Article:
UNCC’s College of Computing and Informatics has fueled that growth as the fastest growing college in the UNC system, said Fatma Mili, dean of UNCC’s College of Computing and Informatics. In the last 10 years, the number of students in the program more than doubled, from 1,324 in 2011 to 3,359 in 2021.
Among the college’s most popular concentrations are data analysis, artificial intelligence and cybersecurity, which echoes much of the need in the technology sector, Mili said.
“There is no business that doesn’t need artificial intelligence or use cybersecurity,” she said. “The College of Computing and Informatics has a central role to play. We also understand that computing, to be strong, needs to connect with all the other disciplines, and it’s something that we are doing every day.”
There’s a push in the technology field for more a diverse workforce, and UNCC is working toward that end: It ranks No. 1 in North Carolina for producing African American and Hispanic tech grads, and No. 2 for producing female graduates.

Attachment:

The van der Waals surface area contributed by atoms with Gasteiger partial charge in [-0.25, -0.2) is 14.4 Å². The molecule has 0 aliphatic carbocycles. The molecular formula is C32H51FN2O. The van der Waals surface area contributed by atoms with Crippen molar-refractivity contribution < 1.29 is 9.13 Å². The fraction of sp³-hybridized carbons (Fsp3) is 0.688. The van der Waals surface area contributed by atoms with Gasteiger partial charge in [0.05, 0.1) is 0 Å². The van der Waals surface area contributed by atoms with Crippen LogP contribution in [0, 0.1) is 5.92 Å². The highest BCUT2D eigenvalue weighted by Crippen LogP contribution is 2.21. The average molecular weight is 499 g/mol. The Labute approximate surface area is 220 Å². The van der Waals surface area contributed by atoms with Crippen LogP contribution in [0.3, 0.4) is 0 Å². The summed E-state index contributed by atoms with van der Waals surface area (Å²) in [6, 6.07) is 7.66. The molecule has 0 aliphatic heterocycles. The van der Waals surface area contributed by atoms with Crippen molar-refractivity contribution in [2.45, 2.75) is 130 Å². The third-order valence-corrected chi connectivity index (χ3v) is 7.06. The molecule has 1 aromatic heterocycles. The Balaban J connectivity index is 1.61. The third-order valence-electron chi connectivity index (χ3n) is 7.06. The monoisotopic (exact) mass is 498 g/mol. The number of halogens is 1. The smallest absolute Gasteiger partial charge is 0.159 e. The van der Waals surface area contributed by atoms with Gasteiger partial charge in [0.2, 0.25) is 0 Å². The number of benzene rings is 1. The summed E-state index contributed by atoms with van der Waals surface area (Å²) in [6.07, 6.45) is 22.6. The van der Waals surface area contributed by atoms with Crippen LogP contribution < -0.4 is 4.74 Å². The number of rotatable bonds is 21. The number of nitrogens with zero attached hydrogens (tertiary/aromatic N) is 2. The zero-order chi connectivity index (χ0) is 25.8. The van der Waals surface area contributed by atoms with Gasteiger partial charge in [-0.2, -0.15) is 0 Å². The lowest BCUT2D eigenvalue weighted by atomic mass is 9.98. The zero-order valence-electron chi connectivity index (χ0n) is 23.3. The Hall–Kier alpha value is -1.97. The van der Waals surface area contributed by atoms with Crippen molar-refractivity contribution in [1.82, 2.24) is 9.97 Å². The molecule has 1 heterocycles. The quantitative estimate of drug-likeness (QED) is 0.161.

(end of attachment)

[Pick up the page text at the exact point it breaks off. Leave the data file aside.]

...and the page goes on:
Working with local companies: To help make matches between UNCC graduates and local hiring managers, UNCC has a business partners program with 50 Charlotte-area companies including Wells Fargo, which is one of the region’s biggest employers.
The companies in the business partners program “participate in the education of our students, but they also hold a career fair for our students and offer internships,” Mili said. “They are the first in line for hiring our students.”
Because Charlotte is such a big banking town, many UNCC students are hired in fin-tech, or financial technology jobs, which combines technology and banking services, Mili said.
One major tech company with a presence in Charlotte that’s benefitted from UNCC graduates is Microsoft, which has a campus off Arrowood Road and employs more than 1,000 workers in Charlotte.
Two of Microsoft’s Charlotte employees serve on the board of UNCC’s College of Computing and Informatics, and earlier this year, Microsoft was a financial sponsor and had two presenters at UNCC’s Data Analytics Frontiers Conference, said James Bolling, director of Microsoft’s Charlotte campus and a principal group engineering manager.